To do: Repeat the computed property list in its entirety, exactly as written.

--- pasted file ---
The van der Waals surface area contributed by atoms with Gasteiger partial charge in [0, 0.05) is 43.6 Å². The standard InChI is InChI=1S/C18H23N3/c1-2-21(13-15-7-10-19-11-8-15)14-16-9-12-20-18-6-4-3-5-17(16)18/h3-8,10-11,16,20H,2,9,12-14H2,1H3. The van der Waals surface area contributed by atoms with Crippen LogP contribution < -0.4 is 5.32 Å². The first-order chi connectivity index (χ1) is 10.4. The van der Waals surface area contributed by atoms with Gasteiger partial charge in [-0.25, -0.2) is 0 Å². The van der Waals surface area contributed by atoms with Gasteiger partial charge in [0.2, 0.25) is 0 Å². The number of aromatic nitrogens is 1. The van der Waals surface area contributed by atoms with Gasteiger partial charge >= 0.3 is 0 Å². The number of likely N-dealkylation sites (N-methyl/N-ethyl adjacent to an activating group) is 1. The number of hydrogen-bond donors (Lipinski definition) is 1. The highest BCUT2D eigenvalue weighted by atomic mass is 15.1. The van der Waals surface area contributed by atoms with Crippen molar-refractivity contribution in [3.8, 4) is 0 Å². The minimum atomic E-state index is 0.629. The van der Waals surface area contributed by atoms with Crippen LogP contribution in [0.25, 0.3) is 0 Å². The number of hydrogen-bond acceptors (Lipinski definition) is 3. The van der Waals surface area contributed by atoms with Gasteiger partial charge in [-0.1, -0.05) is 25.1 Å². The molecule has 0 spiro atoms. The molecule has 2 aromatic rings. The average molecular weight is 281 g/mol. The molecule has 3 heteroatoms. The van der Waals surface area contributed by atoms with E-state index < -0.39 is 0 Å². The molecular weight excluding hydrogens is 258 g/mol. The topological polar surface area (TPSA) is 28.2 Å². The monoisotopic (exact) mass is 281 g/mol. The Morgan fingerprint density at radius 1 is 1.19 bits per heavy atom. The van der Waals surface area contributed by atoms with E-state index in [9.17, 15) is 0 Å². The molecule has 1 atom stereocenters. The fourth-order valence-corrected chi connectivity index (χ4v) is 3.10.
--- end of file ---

The van der Waals surface area contributed by atoms with Gasteiger partial charge in [0, 0.05) is 43.6 Å². The standard InChI is InChI=1S/C18H23N3/c1-2-21(13-15-7-10-19-11-8-15)14-16-9-12-20-18-6-4-3-5-17(16)18/h3-8,10-11,16,20H,2,9,12-14H2,1H3. The van der Waals surface area contributed by atoms with Crippen LogP contribution < -0.4 is 5.32 Å². The first-order chi connectivity index (χ1) is 10.4. The van der Waals surface area contributed by atoms with Gasteiger partial charge in [-0.25, -0.2) is 0 Å². The van der Waals surface area contributed by atoms with Gasteiger partial charge in [0.2, 0.25) is 0 Å². The number of aromatic nitrogens is 1. The van der Waals surface area contributed by atoms with Gasteiger partial charge >= 0.3 is 0 Å². The number of likely N-dealkylation sites (N-methyl/N-ethyl adjacent to an activating group) is 1. The number of hydrogen-bond donors (Lipinski definition) is 1. The highest BCUT2D eigenvalue weighted by atomic mass is 15.1. The van der Waals surface area contributed by atoms with Crippen molar-refractivity contribution in [3.8, 4) is 0 Å². The minimum atomic E-state index is 0.629. The van der Waals surface area contributed by atoms with Crippen LogP contribution in [0.25, 0.3) is 0 Å². The number of hydrogen-bond acceptors (Lipinski definition) is 3. The van der Waals surface area contributed by atoms with Gasteiger partial charge in [-0.1, -0.05) is 25.1 Å². The molecule has 0 spiro atoms. The molecule has 2 aromatic rings. The average molecular weight is 281 g/mol. The molecule has 3 heteroatoms. The van der Waals surface area contributed by atoms with E-state index < -0.39 is 0 Å². The molecular weight excluding hydrogens is 258 g/mol. The topological polar surface area (TPSA) is 28.2 Å². The monoisotopic (exact) mass is 281 g/mol. The Morgan fingerprint density at radius 1 is 1.19 bits per heavy atom. The van der Waals surface area contributed by atoms with E-state index in [9.17, 15) is 0 Å². The molecule has 1 atom stereocenters. The fourth-order valence-corrected chi connectivity index (χ4v) is 3.10.